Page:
In the final years of Abdullah Ahmad Badawi’s premiership, between 2007 and 2009, Malaysia sold Singapore about $568 million worth of the product.
By 2010, the first year of Najib Razak’s leadership, sales to Singapore came in at $173 million, at least as reported by Singapore. And amazingly, over the next six years, Singapore reported buying a total of $1.2 billion in exports of this kind from Malaysia. In total, that’s a shocking $2 billion of sales to Singapore between 2007 and 2016.
It’s safe to say that’s no ban at all.
Is it possible that Singapore was purchasing stone and gravel, and not sand? Perhaps.
The UN Comtrade makes no distinction between these materials. But it seems unlikely at best, especially since Singapore would have spent $3 billion of public funds on just “stone and gravel” from both Malaysia and Indonesia in about ten years. That’s approximately $300 million a year on stones alone.
It also ignores the obvious. Between 1992 and 2004, Singapore was engaged in reclaiming vast tracts of new land. These areas included 2,000 hectares at Changi East and 3,000 hectares at Jurong Island. In addition, it was building public beaches and large waterfront areas at its Southern Islands.
During this period, Singapore’s appetite for sand was voracious as 5,000-plus hectares of new land requires hundreds of millions of tonnes.
But whatever the quantities, Malaysia’s and Indonesia’s professed sand bans appeared to be disingenuous. It may have been the media’s reiteration of the existence of these bans that helped perpetuate the public perception that these bans were in place, but the UN Comtrade statistics tell a completely different story.
Vietnam tells a similar story. In 2009, the Southeast Asian nation also announced a ban on sand exports to Singapore. But again, the numbers show a different reality.
Between 2009 and 2016, Singapore bought $756 million of “stone, sand and gravel” from Vietnam. Only two years – 2011-2012 – show a substantial drop in imports by Singapore. Otherwise, it appears to be business as usual.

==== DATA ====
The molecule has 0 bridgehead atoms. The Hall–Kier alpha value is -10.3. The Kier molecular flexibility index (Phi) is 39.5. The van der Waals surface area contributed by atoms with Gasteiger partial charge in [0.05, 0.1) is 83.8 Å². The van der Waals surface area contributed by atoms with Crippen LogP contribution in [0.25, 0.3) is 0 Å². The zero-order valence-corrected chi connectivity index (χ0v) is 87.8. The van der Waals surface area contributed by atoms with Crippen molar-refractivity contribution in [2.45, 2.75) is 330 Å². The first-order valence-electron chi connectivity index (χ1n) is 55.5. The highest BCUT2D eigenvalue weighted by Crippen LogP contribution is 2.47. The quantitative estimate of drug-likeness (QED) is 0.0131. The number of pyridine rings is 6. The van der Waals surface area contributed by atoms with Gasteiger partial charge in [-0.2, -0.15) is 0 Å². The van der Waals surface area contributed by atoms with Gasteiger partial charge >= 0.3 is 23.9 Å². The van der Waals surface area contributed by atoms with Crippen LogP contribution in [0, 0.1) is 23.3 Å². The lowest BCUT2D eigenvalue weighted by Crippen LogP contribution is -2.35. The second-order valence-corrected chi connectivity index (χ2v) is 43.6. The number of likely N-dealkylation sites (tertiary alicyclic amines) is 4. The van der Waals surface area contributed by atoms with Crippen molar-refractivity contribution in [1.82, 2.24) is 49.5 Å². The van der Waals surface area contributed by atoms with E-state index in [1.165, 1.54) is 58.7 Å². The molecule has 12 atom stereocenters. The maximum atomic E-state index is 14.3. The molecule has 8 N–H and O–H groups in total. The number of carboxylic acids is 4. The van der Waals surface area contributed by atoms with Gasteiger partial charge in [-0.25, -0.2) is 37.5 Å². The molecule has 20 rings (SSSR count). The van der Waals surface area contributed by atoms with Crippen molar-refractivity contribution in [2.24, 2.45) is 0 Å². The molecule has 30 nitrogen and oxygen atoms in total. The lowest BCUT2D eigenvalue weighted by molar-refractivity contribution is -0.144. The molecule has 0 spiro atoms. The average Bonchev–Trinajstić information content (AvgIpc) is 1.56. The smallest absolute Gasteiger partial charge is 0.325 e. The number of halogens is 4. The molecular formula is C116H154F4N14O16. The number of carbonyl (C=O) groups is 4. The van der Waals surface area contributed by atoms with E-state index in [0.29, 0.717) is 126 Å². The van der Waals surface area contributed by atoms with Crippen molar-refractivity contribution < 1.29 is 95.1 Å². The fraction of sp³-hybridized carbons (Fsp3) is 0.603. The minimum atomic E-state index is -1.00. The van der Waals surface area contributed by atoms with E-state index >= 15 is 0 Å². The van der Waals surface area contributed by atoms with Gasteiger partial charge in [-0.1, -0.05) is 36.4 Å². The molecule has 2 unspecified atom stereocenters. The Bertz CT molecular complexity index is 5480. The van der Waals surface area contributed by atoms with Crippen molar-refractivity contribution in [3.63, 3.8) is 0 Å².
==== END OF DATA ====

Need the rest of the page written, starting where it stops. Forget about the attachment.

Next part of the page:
Given these huge sums over ten years, Vietnam can hardly be said to have implemented any kind of comprehensive ban at all. Curiously, there are significant discrepancies in the values reported by each country. While Singapore claims it purchased $756 million, Vietnam only reports a sale of $126 million over the same period.
Evidence suggests that these sand bans are, in effect, no ban at all, at least in any meaningful sense.
What’s of grave importance is the damage still being done to Malaysia’s coasts and rivers, as well as those of Indonesia, Vietnam, and other Southeast Asian nations, due to incessant sand mining.
That’s the real story in UN Comtrade’s statistics.
If the sand mining continues and there are no effective multi-state sand mining bans put into place, the region will gradually lose their natural heritage and endanger native wildlife.
So perhaps now that Mahathir’s back in office, he will lead the way in Southeast Asia and demand a genuine sand ban in the name of Malaysia’s environment.
Clearly with everything we know of the intensely destructive impact that sand mining has on seashores, rivers, and inlands, Malaysia’s long-term environmental protection should be one of Mahathir’s top priorities.
Piyali Banergee is the lead writer and researcher for Nature Watch, an environmental watchdog group working in various parts of Asia to protect rivers and coasts.